Refusing to Leave $6M in Dues on the Table, NEA Confronts Complications as It Tries to Hold On to Las Vegas Teachers Union

Teachers rally at the state capitol in Oklahoma City on April 2, 2018. (Photo credit: J. Pat Carter/Getty Images)

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One of the National Education Association’s largest locals, the 11,000-member Clark County Education Association, cut the cord with its state and national unions and declared independence last week. Concurrently, Las Vegas teachers saw their dues lowered by almost 40 percent.

The turnout for the disaffiliation vote was low — less than 8 percent of those eligible cast a ballot — but support for continued affiliation was anemic. Only 99 teachers bothered to vote in favor of staying with NEA and the Nevada State Education Association.

One would think that after such a poor showing NEA and NSEA would fold their tents and go home. But the unions won’t sit still for a loss of $6.1 million in annual dues. They formed a competing union — NEA Southern Nevada.

The new union has no officers, no bylaws, and no bargaining rights with the school district, but it has a logo and a membership form that authorizes it to charge an unspecified amount of dues in perpetuity.

“To the extent that NEA-SN is not currently an employee organization recognized as the exclusive representative for purposes of collective bargaining, I understand the NEA-SN will seek to obtain that status,” the form reads.

Ah, but that’s a problem. Unseating the exclusive representative is tough under normal circumstances, but to do it in Nevada is exceptionally tough. Oddly, it is so tough because of the efforts of NEA and NSEA lawyers.

In Nevada, a union must win a majority of members in a bargaining unit, not just a majority of votes cast, in order to replace the incumbent union as exclusive representative. In 2006, the Teamsters outpolled the Education Support Employees Association (ESEA), an NEA affiliate that represents bus drivers, custodians, and other support workers in the Clark County School District.

Unfortunately for the Teamsters, they needed to receive 5,259 votes in an election in which only 4,736 total votes were cast. The union began appeals to the state labor board, which eventually culminated in a December 2015 representation election that the state agreed to award to the organization with the majority of votes cast. The Teamsters received 4,349 votes to ESEA’s 970.

Even with the loyalty of less than 10 percent of its unit, ESEA would not relinquish its exclusive bargaining privileges. It challenged the results in Nevada Supreme Court. Seventeen months later, the case still has not been decided.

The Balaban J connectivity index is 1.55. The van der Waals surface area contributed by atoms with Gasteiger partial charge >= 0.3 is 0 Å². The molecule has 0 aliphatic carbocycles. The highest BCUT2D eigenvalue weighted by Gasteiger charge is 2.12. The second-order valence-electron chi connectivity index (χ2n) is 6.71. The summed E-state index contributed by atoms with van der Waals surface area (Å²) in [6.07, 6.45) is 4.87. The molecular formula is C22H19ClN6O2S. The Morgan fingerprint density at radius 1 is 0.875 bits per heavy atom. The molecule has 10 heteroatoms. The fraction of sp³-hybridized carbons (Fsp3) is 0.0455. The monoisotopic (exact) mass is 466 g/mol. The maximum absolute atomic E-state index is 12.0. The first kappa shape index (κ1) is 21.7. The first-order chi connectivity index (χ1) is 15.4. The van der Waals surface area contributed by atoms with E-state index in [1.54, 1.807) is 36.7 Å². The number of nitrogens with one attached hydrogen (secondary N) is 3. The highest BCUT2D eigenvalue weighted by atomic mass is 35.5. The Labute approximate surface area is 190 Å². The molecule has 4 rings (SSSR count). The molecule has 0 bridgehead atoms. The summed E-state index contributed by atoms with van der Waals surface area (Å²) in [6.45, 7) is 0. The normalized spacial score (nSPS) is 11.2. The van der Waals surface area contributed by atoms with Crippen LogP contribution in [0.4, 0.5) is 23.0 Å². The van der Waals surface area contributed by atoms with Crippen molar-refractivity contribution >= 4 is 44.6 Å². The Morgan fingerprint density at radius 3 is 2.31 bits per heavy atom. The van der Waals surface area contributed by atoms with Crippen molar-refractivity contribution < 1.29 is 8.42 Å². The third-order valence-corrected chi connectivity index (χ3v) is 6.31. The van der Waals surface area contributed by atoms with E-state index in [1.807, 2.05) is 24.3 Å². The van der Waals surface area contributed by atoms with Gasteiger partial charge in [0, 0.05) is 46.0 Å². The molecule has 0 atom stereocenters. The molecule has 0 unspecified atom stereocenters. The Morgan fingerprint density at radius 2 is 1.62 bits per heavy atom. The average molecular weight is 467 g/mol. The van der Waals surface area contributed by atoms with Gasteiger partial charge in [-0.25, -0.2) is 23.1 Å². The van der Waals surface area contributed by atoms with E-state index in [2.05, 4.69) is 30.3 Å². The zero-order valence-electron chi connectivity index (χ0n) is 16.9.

The relevance as it relates to the Las Vegas teachers union is this: If the NEA loses the Nevada Supreme Court case, it will immediately lose exclusive representative status for support workers, and probably thousands of members to the Teamsters. But if NEA wins, its new teachers union would never be able to generate the roughly 9,000-vote support needed to get rid of the Clark County Education Association. It would remain in perpetual second-class status.

Those are two unpalatable options. Unless the NEA and the NSEA come up with an ingenious third path, they are likely to drop their court challenge and accept the Teamsters’ win.

As in Nevada, NEA formed rival unions in Memphis, Tennessee, and Santa Rosa County, Florida, after local unions disaffiliated. The new Santa Rosa union even generated enough support to spur a representation election for teachers, which it lost.

The irony is that rival unions are only feasible in states that do not require non-members to pay representation fees to the bargaining union, the subject of the landmark Janus v. AFSCME case, awaiting a U.S. Supreme Court ruling. If Nevada were a mandatory representation fee state, members of newly formed NEA Southern Nevada would have to pay NEA/NSEA dues and representation fees to the Clark County Education Association. Few teachers would choose to pay two unions, especially if only one has bargaining rights.

Analysis of the implications of the Janus ruling has focused almost entirely on how many public sector union workers will drop their memberships. Recent events lead me to believe we may see a tremendous surge in the formation of new unions, or at least movement from one union to another. Only one could be the exclusive representative, but public employees would be able to change loyalties painlessly, ensuring much more frequent turnover in representation.

Last week, Oklahoma Teachers United, a grassroots group formed outside of the union structure and a prime mover in the recent walkouts, threw its support behind an effort to impeach officers of the Oklahoma Education Association. One of the group’s co-founders, Larry Cagle, said he would also consider a campaign to encourage teachers to resign from the NEA-affiliated union and instead join the other national teachers union, the American Federation of Teachers.

Just as the breakup of Ma Bell ushered in the current age of telecommunications, we may be on the verge of an entirely new era of competition in labor representation. That could be good news for teachers, and bad news for the current two-national-union monopoly.

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